Welcome to Santoro’s Books.We specialize in serving the book needs of teachers and librarians. We know your schedule is jammed and we hope you can come to rely on us not just to fulfill your orders, but to make suggestions and assist with budgetary concerns. Feel free to submit your wish list – we’ll let you know price, availability and date of delivery. We have access to any book in print, including textbooks and foreign language editions. If you’re not sure of exact titles, tell us your areas of interest, reading levels, etc. and we’ll create a recommended title list for you, complete with descriptions and reviews. Just send us an email to start the process firstname.lastname@example.org
Among our many personal services we offer:
– Free delivery in the greater Seattle area
– Discounts that are frequently better than the online retailer
– Price quotes (we’ll work within your budget)
– Twenty-one day billing
– Return options
– Title recommendations
– Anything else we can do to make your life easier – at least as far as book ordering is concerned
More details can be found in the School Orders section of our website.
Resources for Educators:
Local authors who make school visits:
Sara Nickerson – The author most recently of The Secrets of Blueberries, Brothers, Moose and Me, a great summer (or anytime) read for middle graders.
Martha Brockenbrough – Her recent book for young adults, The Game of Love and Death is a fascinating novel incorporating the themes of aviation, jazz, corruption and poverty in 1937 Seattle.
Mark Holtzen – His new picture book, A Ticket to the Pennant: A Tale of Baseball in Seattle, follows Huey in 1955 as he searches for his ticket to a Seattle Rainers’ baseball game. Illustrated by John Skewes of Larry Gets Lost In… fame.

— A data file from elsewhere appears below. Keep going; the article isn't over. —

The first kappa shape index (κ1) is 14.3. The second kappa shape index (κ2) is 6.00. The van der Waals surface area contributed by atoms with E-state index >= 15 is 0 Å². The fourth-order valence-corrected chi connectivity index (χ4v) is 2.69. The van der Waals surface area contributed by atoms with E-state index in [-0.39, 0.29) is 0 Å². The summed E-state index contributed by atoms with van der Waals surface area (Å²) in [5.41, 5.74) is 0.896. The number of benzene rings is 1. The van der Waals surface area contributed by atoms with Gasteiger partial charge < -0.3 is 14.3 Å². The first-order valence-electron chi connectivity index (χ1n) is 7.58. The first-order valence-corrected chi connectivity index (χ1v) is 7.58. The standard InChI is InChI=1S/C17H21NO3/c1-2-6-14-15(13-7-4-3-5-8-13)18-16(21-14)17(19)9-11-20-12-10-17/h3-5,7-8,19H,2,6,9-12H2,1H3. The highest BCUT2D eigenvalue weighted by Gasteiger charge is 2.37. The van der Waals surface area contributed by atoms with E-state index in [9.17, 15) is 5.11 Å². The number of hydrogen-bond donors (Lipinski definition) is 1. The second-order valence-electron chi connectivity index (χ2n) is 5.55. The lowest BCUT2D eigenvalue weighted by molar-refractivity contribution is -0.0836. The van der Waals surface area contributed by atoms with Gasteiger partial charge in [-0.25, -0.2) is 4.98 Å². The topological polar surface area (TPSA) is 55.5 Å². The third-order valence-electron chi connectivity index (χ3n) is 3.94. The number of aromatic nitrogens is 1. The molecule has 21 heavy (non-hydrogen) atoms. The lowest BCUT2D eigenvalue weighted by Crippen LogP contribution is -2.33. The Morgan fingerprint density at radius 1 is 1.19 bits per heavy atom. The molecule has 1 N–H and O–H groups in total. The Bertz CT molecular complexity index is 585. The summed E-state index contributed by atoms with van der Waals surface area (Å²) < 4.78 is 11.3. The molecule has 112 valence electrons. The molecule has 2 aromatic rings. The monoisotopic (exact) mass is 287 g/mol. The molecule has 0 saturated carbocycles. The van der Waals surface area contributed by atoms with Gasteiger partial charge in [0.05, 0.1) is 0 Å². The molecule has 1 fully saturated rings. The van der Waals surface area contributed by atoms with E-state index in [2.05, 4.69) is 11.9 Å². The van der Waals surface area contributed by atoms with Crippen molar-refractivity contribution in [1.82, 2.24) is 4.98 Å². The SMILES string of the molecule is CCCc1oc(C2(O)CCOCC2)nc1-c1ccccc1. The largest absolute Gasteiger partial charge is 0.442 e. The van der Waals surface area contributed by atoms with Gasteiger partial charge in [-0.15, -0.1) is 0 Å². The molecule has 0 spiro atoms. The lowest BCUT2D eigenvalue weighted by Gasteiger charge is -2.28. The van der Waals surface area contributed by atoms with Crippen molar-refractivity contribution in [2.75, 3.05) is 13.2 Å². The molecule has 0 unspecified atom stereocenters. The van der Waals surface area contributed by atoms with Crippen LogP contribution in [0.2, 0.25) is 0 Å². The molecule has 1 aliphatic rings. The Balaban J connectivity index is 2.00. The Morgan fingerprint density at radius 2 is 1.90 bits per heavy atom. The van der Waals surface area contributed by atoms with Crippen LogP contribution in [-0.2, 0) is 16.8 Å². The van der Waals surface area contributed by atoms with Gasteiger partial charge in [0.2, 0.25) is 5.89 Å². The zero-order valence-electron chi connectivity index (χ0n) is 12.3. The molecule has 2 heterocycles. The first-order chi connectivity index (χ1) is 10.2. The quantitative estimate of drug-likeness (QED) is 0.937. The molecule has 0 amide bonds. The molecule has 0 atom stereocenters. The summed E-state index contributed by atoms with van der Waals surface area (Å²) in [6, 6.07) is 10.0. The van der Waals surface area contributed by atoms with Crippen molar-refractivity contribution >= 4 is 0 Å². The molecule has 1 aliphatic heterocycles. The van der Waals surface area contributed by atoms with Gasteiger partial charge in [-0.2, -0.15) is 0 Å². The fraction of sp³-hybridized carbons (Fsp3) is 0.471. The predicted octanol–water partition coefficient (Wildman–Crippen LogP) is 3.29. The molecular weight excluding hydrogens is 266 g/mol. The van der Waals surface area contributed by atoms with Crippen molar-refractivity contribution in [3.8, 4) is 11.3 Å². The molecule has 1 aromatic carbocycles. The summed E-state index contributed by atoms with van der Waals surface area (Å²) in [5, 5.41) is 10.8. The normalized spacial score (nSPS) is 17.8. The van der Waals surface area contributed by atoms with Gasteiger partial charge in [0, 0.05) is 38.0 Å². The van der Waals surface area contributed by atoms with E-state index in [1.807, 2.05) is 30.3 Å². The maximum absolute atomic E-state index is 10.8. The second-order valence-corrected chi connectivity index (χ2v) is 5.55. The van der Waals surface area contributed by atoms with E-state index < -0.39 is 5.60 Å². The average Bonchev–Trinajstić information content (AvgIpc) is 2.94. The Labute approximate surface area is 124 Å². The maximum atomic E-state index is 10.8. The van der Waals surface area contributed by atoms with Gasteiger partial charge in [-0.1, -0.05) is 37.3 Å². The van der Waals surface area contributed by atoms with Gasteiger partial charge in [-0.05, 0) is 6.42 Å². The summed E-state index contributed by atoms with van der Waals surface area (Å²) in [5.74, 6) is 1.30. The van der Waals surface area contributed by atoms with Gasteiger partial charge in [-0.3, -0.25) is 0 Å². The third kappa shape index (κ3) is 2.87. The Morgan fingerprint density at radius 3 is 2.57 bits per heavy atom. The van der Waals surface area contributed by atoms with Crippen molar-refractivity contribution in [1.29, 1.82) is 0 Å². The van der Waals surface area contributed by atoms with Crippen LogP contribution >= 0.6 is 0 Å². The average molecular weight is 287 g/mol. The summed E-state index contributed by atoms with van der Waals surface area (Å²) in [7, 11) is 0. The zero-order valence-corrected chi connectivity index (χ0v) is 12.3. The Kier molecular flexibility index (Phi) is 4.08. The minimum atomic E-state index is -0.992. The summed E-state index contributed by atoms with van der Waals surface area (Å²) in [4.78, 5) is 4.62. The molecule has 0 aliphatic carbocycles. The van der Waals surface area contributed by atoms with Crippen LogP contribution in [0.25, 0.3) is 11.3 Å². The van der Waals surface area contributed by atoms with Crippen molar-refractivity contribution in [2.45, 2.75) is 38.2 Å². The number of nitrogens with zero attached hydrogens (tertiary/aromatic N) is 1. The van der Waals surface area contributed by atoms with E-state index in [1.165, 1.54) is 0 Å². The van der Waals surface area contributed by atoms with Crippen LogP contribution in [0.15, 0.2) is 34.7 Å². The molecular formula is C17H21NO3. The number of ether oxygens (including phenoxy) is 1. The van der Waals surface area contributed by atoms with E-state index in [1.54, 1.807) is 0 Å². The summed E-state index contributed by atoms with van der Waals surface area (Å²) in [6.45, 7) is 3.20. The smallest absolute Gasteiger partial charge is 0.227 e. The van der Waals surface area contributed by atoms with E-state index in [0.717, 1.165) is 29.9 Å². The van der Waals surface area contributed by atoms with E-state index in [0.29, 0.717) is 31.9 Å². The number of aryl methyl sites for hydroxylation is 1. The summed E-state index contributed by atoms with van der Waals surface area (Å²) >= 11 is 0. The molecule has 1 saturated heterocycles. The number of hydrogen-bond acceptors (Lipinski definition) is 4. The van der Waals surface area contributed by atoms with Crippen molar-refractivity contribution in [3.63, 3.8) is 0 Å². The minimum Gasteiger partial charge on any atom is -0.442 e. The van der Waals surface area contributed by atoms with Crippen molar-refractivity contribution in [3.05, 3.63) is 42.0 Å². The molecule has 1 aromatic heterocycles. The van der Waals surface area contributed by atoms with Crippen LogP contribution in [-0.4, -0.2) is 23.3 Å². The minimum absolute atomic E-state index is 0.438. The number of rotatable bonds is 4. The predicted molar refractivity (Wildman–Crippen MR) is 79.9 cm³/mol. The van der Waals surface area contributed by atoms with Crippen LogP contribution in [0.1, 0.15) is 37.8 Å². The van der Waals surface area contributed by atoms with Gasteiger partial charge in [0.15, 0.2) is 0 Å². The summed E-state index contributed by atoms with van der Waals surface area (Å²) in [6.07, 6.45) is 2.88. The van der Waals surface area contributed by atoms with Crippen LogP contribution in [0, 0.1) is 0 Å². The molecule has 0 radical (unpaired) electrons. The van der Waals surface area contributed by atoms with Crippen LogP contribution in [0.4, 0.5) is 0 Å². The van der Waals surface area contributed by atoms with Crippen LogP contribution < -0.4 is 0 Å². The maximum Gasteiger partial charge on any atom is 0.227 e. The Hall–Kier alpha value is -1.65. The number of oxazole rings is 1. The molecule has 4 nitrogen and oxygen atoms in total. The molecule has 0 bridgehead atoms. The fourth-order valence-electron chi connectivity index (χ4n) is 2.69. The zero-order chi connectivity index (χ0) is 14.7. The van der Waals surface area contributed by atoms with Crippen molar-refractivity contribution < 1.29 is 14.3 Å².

Society of Children’s Book Writers and Illustrators Speakers Bureau
Of Topical Interest:
Shelf Awareness: The Bard Lives On – Reviews of three new books for teens which incorporate Shakespearean themes. I would also mention Nancy Rawles’ book, Miz Sparks is on Fire and this Ain’t No Drill (one of my favorite books about a teacher) in which the character adapts the sonnets to describe her students (great idea for a writing exercise!). This year marks the 400th anniversary of Shakespeare’s death.
Gather Here – Northwest history resources for 3rd to 5th grade students.
Reviews and Awards:
Alex Awards – Given to books written for adults, appropriate for teen readers.
Americas Award for Children’s and YA Literature – Books published in the previous year in English or Spanish that portray Latin America, the Caribbean, or Latinos in the United States.
Bulletin of the Center for Children’s Books – National book review publication, extensive selection of new releases and themes.
Quote of the Month
The narrator is an 8 year-old child in a coma:
“The rest of the town gave me up for a block of wood, but my mother kept on reading. My mother, a woman who had only several years earlier left her native land having never read an English book in her life, was now churning through them by the hundreds. And the unexpected consequence was, as she stocked up my mind with words, thoughts, ideas, and sensations, she did as much to her own. It was as though great big trucks filled with words drove up to our heads and dumped their contents directly into our brains. All that unbound imagination brightened and stretched our minds with incredible tales of heroic deeds, painful loves, romantic descriptions of remote lands, philosophies, myths, the histories of nations rising, falling, chafing, and tumbling into the sea, adventures of warriors and priests and farmers and monsters and conquerors and barmaids and Russians so neurotic you wanted to pull out your own teeth. It was a prodigious jumble of legends my mother and I discovered simultaneously, and those writers and philosophers and storytellers and prophets became idols to us both…When I think of what she transformed into much later, what demented tragedy she had become by the end of her young life, I can envisage in my mother the agonizing delight of the reader who hears for the first time all the ramblings of the soul, and recognizes them as her own.”
~ Steve Toltz from his novel A Fraction of the Whole
Thank you for supporting small businesses.
1416 NW 46th St., Suite 105, PMB 144
Seattle, WA 98107